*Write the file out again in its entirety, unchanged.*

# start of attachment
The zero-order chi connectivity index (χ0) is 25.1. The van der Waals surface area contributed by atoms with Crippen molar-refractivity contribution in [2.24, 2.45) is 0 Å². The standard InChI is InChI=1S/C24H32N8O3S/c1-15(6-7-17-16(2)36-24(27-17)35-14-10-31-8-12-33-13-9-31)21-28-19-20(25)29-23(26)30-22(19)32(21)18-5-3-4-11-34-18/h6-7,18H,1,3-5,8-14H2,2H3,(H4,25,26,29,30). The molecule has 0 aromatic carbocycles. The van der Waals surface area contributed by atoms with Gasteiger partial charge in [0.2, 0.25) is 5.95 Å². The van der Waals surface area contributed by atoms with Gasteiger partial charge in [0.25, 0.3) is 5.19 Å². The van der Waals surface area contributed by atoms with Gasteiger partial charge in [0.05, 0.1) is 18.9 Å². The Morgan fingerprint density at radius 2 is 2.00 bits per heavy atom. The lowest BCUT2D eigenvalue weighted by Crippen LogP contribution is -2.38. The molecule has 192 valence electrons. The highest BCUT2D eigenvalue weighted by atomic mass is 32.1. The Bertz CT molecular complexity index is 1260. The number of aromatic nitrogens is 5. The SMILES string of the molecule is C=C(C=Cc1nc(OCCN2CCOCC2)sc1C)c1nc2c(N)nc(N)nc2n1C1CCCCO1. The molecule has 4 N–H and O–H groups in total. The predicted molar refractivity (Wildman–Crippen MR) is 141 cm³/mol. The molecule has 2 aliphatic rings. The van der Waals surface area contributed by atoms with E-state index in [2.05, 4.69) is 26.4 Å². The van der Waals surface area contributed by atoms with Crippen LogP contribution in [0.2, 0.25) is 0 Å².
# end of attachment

The zero-order chi connectivity index (χ0) is 25.1. The van der Waals surface area contributed by atoms with Crippen molar-refractivity contribution in [2.24, 2.45) is 0 Å². The standard InChI is InChI=1S/C24H32N8O3S/c1-15(6-7-17-16(2)36-24(27-17)35-14-10-31-8-12-33-13-9-31)21-28-19-20(25)29-23(26)30-22(19)32(21)18-5-3-4-11-34-18/h6-7,18H,1,3-5,8-14H2,2H3,(H4,25,26,29,30). The molecule has 0 aromatic carbocycles. The van der Waals surface area contributed by atoms with Gasteiger partial charge in [0.2, 0.25) is 5.95 Å². The van der Waals surface area contributed by atoms with Gasteiger partial charge in [0.25, 0.3) is 5.19 Å². The van der Waals surface area contributed by atoms with Gasteiger partial charge in [0.05, 0.1) is 18.9 Å². The Morgan fingerprint density at radius 2 is 2.00 bits per heavy atom. The lowest BCUT2D eigenvalue weighted by Crippen LogP contribution is -2.38. The molecule has 192 valence electrons. The highest BCUT2D eigenvalue weighted by atomic mass is 32.1. The Bertz CT molecular complexity index is 1260. The number of aromatic nitrogens is 5. The SMILES string of the molecule is C=C(C=Cc1nc(OCCN2CCOCC2)sc1C)c1nc2c(N)nc(N)nc2n1C1CCCCO1. The molecule has 4 N–H and O–H groups in total. The predicted molar refractivity (Wildman–Crippen MR) is 141 cm³/mol. The molecule has 2 aliphatic rings. The van der Waals surface area contributed by atoms with E-state index in [2.05, 4.69) is 26.4 Å². The van der Waals surface area contributed by atoms with Crippen LogP contribution in [0.2, 0.25) is 0 Å².